In chapters one and two Victor tells Walton about his childhood, in chapter three he speaks of the death of his mother and going to university. This all creates the background on which the character is built. In chapter four Frankenstein speaks of his experiments, this marks a change from tension to horror as there is a lot of description. Victor starts talking about his slightly crazy side; he often refers to dead bodies and his actions towards them as if it did not matter. He says "a churchyard was to me merely the receptacle of bodies." This blas´┐Ż and indifferent attitude towards what he was doing causes horror. Also Victor has an unnatural drive or obsession for what he is doing "I seemed to have lost all soul or sensation but for this one pursuit." His ambition overcomes his fear, guilt and morality. The horror is sustained by the fact that he is almost isolated or separated from reality. Also, he forgets his method once he has finished so he can not undo what he has done. Finally there is the physical horror of both the degeneration of Victor and the image of the creature itself, Victor states "I resolved... to make the being of a gigantic stature, that is to say, about eight feet in height, and proportionally large." The idea of recreating life is horrific and the idea that that life is a new large species increases the sense of horror. ...read more.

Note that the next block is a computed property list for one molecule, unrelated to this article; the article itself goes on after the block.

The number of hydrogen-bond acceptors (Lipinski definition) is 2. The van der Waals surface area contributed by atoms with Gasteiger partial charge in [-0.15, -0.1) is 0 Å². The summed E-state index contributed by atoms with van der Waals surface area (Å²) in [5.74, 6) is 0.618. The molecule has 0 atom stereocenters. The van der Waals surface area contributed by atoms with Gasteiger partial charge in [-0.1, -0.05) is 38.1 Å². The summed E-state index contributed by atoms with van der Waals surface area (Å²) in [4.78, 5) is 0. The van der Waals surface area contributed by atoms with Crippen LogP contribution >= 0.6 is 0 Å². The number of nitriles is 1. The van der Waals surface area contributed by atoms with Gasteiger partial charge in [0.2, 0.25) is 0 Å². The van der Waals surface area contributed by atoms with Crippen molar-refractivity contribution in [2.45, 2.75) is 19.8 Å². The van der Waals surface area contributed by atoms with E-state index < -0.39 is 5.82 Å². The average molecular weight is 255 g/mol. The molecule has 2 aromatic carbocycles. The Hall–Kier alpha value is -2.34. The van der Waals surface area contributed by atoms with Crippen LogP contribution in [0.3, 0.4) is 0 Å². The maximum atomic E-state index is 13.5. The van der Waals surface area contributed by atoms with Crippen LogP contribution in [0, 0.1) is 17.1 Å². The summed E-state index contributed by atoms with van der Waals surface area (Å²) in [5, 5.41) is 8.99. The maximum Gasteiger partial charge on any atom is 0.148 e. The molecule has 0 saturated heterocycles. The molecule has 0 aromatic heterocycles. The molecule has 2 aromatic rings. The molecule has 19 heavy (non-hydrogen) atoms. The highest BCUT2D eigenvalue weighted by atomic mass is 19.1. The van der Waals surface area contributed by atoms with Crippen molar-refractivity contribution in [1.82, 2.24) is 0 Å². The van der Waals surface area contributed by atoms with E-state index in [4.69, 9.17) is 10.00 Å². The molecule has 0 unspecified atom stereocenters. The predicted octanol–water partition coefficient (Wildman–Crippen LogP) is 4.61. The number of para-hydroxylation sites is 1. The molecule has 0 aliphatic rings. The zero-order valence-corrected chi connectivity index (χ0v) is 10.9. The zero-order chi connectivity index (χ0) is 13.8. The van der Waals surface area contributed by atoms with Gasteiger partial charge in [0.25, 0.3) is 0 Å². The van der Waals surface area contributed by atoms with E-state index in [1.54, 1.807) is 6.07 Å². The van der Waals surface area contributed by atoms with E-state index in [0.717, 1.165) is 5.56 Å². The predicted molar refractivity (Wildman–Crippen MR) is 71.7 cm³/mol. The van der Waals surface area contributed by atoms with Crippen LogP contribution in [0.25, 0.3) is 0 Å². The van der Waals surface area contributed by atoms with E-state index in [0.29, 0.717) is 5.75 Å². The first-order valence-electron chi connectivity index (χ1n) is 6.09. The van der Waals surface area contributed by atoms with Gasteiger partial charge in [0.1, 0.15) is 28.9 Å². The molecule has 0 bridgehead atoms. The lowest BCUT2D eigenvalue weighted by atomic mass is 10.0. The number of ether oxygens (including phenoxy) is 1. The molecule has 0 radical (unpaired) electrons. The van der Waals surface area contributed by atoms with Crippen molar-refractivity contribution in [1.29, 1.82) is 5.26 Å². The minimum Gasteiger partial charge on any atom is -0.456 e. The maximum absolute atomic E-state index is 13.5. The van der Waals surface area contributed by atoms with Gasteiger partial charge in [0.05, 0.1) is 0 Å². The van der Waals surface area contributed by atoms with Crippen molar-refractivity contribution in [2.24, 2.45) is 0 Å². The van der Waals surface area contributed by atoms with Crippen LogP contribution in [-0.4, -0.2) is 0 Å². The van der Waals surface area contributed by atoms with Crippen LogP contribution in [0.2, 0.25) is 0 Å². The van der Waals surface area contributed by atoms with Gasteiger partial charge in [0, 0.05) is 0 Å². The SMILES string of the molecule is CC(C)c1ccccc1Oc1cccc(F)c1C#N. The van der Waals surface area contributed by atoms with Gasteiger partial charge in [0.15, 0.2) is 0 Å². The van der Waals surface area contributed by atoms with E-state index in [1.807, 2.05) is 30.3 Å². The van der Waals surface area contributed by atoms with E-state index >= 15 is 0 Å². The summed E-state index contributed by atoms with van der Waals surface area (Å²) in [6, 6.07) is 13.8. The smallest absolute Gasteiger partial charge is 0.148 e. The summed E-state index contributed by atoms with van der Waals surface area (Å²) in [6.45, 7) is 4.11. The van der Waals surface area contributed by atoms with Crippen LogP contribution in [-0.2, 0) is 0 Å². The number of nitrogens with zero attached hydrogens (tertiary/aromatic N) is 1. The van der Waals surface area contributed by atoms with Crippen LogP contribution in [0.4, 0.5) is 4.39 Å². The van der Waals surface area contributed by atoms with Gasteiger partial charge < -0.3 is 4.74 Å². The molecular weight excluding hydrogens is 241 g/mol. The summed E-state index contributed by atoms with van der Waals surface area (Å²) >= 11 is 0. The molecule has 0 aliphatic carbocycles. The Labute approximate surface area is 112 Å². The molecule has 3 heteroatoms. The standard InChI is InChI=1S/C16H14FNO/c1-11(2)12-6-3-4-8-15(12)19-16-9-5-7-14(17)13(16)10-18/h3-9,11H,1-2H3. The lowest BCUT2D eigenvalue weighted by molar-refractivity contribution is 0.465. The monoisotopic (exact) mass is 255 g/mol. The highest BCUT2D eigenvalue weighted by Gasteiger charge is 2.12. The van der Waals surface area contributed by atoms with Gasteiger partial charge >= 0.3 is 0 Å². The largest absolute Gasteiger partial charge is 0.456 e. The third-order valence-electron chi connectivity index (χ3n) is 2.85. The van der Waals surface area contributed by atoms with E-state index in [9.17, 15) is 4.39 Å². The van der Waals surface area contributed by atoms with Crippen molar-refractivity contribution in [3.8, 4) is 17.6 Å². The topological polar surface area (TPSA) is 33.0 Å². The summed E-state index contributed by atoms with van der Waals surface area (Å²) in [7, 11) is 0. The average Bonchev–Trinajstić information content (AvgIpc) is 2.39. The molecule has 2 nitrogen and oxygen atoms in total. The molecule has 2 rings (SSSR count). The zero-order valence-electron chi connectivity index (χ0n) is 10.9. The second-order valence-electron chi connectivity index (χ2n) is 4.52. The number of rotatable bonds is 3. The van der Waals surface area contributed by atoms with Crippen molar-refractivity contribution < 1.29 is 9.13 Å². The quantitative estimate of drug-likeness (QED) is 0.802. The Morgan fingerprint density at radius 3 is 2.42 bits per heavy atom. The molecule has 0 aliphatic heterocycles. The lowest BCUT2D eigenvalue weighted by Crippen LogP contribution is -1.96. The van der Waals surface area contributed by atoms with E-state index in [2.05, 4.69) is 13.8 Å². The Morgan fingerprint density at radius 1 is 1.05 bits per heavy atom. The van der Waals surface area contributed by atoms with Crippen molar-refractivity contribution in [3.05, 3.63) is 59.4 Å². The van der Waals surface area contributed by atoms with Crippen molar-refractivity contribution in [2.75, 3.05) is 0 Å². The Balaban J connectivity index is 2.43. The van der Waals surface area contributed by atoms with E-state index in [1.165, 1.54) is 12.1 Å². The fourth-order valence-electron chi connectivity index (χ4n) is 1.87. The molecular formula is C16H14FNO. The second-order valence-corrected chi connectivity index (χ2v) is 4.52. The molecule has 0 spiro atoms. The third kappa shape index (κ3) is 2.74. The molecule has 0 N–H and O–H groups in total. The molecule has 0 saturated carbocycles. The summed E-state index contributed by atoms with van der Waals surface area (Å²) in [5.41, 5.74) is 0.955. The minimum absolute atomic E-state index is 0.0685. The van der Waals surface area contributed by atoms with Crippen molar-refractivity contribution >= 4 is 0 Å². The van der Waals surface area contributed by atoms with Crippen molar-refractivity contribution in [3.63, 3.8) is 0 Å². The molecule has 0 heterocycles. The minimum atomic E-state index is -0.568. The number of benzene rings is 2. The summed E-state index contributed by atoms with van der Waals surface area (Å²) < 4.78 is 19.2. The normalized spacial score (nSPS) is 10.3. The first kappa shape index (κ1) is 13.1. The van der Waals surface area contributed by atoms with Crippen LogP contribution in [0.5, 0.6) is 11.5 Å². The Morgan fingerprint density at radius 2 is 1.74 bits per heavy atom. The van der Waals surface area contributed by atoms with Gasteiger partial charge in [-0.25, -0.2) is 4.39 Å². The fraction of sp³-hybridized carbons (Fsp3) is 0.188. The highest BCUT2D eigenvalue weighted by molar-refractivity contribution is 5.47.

that she was able to create a good horror novel. But, on the inside, I think she had two other reasons for writing it. The first was to be the first, or one of the first, female writers to get a book published and become famous. Secondly and, I think most importantly, she needed a way to communicate her feelings to others. She had had a difficult marriage and had a complicated relationship with her husband, she also experienced a lot of death, her mother died giving birth to her and many of her own children died. She had given birth to five children before she reached 30 all of whom had died before reaching their teens. I think Shelley had a reason for writing the book as she did; I think she had a moral to the novel. The novel gives the message not to meddle with death and that trying to play God only has bad results. In conclusion, Mary Shelley creates tension and horror in Frankenstein by basing the novel around new science, reversing death, trying to play God and people's prejudice and discrimination. She maintains the horror and tension with detailed descriptions of a strange obsessive man and a terrifying monster set in an atmosphere of dark graveyards, dead bodies and sinister science laboratories. As the story unfolds however, I think that essentially Frankenstein is a romantic book because all the creature ever wanted was to be accepted. Catherine Baty 10JM. ...read more.